Last week, I took a look at how the growth of index funds has led to more scrutiny of passive investments and their impacts on the market. This week, we’ll look at more evidence of the futility of high cost active management as compiled in DFA’s recently updated annual Mutual Fund Landscape report. The analysis shows that a majority of fund managers evaluated failed to deliver benchmark-beating returns after costs.
I attended a meeting in the early/mid 2000’s where Abigail Johnson, now the president and chief executive officer at Fidelity Investments, was the featured speaker. She tried to make the case that if everyone bought index mutual funds, that security prices would never change. In other words, she claimed that if index funds become too popular and investors “blindly” bought an index’s underlying holdings, that sufficient price discovery may not happen in the market.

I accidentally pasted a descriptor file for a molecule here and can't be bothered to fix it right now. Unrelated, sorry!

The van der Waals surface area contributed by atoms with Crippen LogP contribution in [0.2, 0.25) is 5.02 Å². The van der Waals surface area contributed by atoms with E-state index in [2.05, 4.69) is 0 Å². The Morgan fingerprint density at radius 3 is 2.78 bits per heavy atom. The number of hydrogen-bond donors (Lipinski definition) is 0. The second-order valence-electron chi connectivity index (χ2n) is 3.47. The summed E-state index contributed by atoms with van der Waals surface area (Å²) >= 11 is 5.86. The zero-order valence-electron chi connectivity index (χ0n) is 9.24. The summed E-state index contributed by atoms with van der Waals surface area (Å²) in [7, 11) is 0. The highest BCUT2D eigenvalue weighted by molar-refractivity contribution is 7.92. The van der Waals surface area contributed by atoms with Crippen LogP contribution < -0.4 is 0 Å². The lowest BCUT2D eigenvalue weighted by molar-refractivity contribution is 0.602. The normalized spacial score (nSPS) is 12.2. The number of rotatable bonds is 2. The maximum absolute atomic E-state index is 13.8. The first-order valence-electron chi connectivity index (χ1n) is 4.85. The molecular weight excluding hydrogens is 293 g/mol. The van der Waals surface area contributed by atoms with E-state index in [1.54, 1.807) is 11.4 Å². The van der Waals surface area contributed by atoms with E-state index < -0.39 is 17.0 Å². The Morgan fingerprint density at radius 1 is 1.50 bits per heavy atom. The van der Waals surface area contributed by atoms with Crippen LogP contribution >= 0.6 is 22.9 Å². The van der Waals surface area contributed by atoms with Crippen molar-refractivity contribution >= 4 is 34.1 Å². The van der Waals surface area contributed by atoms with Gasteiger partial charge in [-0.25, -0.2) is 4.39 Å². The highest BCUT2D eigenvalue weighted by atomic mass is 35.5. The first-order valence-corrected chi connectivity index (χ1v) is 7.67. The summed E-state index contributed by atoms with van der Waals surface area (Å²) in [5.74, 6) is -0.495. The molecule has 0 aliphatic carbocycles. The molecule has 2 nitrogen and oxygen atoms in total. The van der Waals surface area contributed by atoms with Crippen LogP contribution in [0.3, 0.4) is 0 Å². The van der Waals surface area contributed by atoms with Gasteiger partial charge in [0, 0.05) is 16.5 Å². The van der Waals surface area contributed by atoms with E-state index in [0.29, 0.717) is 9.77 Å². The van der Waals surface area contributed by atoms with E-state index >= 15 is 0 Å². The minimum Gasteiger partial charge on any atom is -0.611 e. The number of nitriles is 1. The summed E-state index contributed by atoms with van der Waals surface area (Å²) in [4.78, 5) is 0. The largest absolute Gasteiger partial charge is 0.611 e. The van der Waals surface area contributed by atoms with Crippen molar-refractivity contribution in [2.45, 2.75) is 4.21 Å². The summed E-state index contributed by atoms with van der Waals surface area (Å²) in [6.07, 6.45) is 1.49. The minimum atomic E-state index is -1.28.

So was Ms. Johnson right? Should the rise of index funds be a cause of concern for investors?
Remember how bleak the markets seemed at the end of 2018? All of the worries about whether the Fed may have applied the brakes a tad too long, an escalating trade war with China, a mid-term shakeup in Washington DC, ongoing Brexit drama, and a eurozone confidence slowdown? While some of those issues remain unresolved, hopes for a trade deal with China and an about face toward dovishness by key central banks buoyed markets in spite of a Polar Vortex and another government shutdown that created more headwinds.
US growth stocks, both small and large, were the big winners of the quarter, but every equity category saw gains.